After a long delay sorting out issues of crossing the Peak Rail railway line, the route from Matlock to Rowsley is now officially open. This is part of the White Peak Loop and will form part of the Matlock to Baslow Derwent Valley Cycleway.
The picture shows the final link over the railway line near the Arc Leisure Centre in Matlock.
Great bit of route well built by Derbyshire County Council.
As part of the response to the Derbyshire Key Cycle Network consultation, we’ve created a document laying out the arguments (and supporting data) for the Derwent Valley Cycleway. This document shows how strong the benefits from creating the cycleway are, and, we believe, makes the overwhelmingly argument for including the Cycleway as a priority in the Key Cycle Network.
Strava is a website and mobile app used to track athletic activity with a particular focus on cycling. Cyclists can make use of various GPS devices (including their smart phones) to track their cycle routes with additional information calculated such as average speed, etc.
The routes recorded by users are uploaded to Strava’s website and are used to compare times for particular routes with other athletes. The app is used by serious athletes and by commuting and leisure cyclists.
With the data available on the Strava website, it is possible to aggregate the routes to explore the most commonly used routes in a particular area. This information has been made freely available here. Lines are drawn to show the number of journeys on each route with red showing the most heavily used roads with blue showing less used routes (zoom in to see detail). The intensity of the red colour gives an indication of the number of cyclists with the most red being the most heavily used routes.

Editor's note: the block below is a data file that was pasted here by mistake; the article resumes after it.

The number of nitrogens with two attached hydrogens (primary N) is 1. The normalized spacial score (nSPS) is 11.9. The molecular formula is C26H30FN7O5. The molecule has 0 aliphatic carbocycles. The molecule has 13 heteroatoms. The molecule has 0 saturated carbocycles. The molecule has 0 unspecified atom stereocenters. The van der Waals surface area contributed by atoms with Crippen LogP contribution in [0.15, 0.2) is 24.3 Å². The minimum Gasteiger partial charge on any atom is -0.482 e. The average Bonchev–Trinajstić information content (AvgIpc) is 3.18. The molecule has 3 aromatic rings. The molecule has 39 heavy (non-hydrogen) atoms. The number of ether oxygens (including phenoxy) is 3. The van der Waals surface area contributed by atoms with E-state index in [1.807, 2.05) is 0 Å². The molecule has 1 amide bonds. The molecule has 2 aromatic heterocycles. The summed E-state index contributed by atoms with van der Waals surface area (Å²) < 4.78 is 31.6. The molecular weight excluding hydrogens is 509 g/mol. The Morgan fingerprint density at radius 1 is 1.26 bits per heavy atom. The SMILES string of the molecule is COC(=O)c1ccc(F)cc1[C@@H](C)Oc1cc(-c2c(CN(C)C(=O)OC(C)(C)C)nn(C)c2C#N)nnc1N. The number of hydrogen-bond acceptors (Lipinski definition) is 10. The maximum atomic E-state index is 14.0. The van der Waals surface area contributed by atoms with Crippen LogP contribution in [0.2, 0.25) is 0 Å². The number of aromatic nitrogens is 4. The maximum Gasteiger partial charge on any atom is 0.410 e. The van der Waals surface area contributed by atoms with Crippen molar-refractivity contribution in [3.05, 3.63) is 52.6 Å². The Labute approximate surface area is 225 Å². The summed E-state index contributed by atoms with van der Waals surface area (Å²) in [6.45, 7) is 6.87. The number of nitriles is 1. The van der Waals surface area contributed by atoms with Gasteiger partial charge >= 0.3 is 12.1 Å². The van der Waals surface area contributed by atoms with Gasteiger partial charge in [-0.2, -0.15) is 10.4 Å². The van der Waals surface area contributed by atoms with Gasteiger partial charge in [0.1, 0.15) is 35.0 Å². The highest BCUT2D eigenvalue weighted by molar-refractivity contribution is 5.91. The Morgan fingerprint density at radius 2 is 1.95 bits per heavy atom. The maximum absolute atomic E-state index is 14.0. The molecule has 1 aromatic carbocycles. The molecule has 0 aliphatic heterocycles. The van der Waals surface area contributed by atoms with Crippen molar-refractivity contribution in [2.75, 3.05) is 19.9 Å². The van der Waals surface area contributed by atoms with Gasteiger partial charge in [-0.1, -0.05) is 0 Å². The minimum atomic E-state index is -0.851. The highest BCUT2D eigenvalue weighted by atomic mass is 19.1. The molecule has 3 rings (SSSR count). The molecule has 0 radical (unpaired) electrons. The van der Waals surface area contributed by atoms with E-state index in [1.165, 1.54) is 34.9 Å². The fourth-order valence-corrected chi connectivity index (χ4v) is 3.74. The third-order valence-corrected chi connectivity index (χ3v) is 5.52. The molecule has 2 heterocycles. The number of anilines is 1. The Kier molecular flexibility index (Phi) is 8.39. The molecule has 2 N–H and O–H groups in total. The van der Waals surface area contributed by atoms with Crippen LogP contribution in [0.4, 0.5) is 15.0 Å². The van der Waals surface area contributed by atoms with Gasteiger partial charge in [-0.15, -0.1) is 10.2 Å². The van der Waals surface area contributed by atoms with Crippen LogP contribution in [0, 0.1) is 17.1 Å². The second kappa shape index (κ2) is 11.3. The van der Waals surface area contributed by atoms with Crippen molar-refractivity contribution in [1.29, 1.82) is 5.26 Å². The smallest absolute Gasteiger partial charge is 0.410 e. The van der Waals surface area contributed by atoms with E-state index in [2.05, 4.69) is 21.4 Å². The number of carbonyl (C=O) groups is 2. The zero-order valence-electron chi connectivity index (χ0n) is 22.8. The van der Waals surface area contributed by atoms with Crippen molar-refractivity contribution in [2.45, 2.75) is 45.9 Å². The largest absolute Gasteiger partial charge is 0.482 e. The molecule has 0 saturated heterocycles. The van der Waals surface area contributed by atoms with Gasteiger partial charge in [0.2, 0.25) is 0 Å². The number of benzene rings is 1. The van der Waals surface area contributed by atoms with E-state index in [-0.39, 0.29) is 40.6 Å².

The 2017 release of data (restricted to include cyclists only) has been used to create the map showing how cyclists along the Derwent Valley are forced to use the A6 between Belper and Derby due to the lack of suitable alternatives.It is obvious that north south cycling journeys need to use the A6 with occasional usage of routes such as Duffield Bank/Eaton Bank (which are also unsuitable routes due to their narrowness).
In comparison, the second map shows the excellent Riverside path from Derby past Pride Park to Raynesway and the A6 south of Derby. It can be seen that, with the provision of a suitable route for cyclists, a large amount of the cycle traffic that previously used the road (e.g. A6) can be transferred to the traffic free route (e.g. Riverside path).